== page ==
‘No fish pen’ policy set in Pangasinan town
ANDA, Pangsinan — By mid-April, this island town’s aquaculture zone will be completely cleared of fish pens and cages.
On Wednesday, the town government here started implementing its “no fish pen” policy, serving notices of violations to operators who were given 15 days to dismantle their structures.
The pens had been largely blamed for the deterioration of the aquaculture zone’s water quality, impeding the normal flow of water from and to the sea.
At least 473 “bangus” (milkfish) pens and 266 cages operate in this town’s aquaculture zones located in the waters off Barangay Mal-ong, Awag, Siapar, Dolaoan and San Jose.
Together with the aquaculture area in neighboring Bolinao town, the pens and cages are the sources of at least 60 percent of bangus being produced in Pangasinan.
Their combined production had kept the province the country’s top bangus producer, contributing 106,857.37 metric tons (27.27 percent), to the total production of 391,908.13 MT from 2013 to 2015, according to the Philippine Statistics Authority.
“Following the fish kill… last year, we have agreed that we now have to rehabilitate our aquaculture zone,” said Elizabeth Tomas, the town’s agriculturist.
On May 31 last year, dead fish worth P86 million were found floating along the Kakiputan Channel in the villages of Siapar, Awag and Mal-ong where 172 cages and pens had been built.
In the eastern side of the channel, 67 pens in Barangay Culang, Luna and Luciente 2 in Bolinao were also hit by the fish kill. Losses reached P24 million.
Tomas said the quality of water in the town’s aquaculture zone, which was established by an ordinance in 2002, had deteriorated through the years.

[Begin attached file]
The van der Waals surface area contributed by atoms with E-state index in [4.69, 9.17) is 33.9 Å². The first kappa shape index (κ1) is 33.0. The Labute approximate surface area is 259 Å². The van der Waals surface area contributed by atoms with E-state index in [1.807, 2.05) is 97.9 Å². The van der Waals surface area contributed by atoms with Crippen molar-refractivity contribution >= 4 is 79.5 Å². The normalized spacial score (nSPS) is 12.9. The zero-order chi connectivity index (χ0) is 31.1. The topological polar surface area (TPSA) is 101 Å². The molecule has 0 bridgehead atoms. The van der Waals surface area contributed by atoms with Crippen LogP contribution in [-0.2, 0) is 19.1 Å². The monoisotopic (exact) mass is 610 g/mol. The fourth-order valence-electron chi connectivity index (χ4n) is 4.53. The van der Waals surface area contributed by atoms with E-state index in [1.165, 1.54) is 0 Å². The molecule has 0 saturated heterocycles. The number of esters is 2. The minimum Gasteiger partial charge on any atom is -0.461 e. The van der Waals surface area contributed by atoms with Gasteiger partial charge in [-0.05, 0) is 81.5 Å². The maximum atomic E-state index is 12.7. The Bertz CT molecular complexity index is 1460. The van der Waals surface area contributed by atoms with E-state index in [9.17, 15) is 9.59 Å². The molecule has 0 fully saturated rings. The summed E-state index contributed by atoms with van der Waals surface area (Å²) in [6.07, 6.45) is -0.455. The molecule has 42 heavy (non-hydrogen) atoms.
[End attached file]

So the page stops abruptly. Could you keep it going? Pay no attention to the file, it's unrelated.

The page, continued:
This prompted Anda Mayor Aldrin Cerdan to suspend fish stocking in the aquaculture zone to allow the water to “heal.”
In Bolinao, Mayor Arnold Celeste also ordered a two-year moratorium on all aquaculture operations at the Kakiputan Channel straddling Barangay Luciente 2, Culang and Luna there, saying the waters needed time to recover.
But Cerdan lifted the suspension order in August last year and gave bangus growers until December to operate to allow them to recoup their losses from the fish kill.
Tomas said pen operators had agreed to a sequence of demolition of the structures after a series of dialogs last year.
Abandoned pens that have no stock will be dismantled first, followed by pens that have been stocked. The rest of the pens will comprise the last batch.
According to Tomas, the demolition will have a minimal impact on the local fish production since the cages will still be there.
“But if you compare the long-term effect of what we are doing now, it will eventually redound to the benefit of the town and the workers because we will have a sustainable aquaculture operation in the future,” she said. —Gabriel Cardinoza
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